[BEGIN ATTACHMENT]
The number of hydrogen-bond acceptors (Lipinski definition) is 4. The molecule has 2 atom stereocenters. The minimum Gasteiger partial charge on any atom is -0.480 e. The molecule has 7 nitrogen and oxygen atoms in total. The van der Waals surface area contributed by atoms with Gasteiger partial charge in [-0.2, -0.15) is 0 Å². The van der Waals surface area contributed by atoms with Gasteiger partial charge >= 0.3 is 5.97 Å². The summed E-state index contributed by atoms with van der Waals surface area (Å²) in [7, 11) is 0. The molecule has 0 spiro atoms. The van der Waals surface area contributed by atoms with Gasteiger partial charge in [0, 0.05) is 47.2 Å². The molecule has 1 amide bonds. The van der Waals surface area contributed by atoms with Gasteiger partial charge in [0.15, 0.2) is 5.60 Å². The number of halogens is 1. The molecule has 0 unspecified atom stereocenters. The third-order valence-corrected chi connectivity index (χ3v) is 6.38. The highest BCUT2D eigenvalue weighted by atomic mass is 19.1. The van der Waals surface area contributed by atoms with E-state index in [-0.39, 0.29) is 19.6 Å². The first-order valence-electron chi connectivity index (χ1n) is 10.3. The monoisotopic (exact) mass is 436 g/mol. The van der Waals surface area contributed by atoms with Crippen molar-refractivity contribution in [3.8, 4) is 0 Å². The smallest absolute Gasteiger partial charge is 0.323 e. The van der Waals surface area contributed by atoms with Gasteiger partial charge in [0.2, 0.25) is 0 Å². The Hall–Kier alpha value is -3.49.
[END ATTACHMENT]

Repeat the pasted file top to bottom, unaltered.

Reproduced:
The number of hydrogen-bond acceptors (Lipinski definition) is 4. The molecule has 2 atom stereocenters. The minimum Gasteiger partial charge on any atom is -0.480 e. The molecule has 7 nitrogen and oxygen atoms in total. The van der Waals surface area contributed by atoms with Gasteiger partial charge in [-0.2, -0.15) is 0 Å². The van der Waals surface area contributed by atoms with Gasteiger partial charge >= 0.3 is 5.97 Å². The summed E-state index contributed by atoms with van der Waals surface area (Å²) in [7, 11) is 0. The molecule has 0 spiro atoms. The van der Waals surface area contributed by atoms with Gasteiger partial charge in [0, 0.05) is 47.2 Å². The molecule has 1 amide bonds. The van der Waals surface area contributed by atoms with Gasteiger partial charge in [0.15, 0.2) is 5.60 Å². The number of halogens is 1. The molecule has 0 unspecified atom stereocenters. The third-order valence-corrected chi connectivity index (χ3v) is 6.38. The highest BCUT2D eigenvalue weighted by atomic mass is 19.1. The van der Waals surface area contributed by atoms with E-state index in [-0.39, 0.29) is 19.6 Å². The first-order valence-electron chi connectivity index (χ1n) is 10.3. The monoisotopic (exact) mass is 436 g/mol. The van der Waals surface area contributed by atoms with Crippen molar-refractivity contribution in [3.8, 4) is 0 Å². The smallest absolute Gasteiger partial charge is 0.323 e. The van der Waals surface area contributed by atoms with Gasteiger partial charge in [0.2, 0.25) is 0 Å². The Hall–Kier alpha value is -3.49.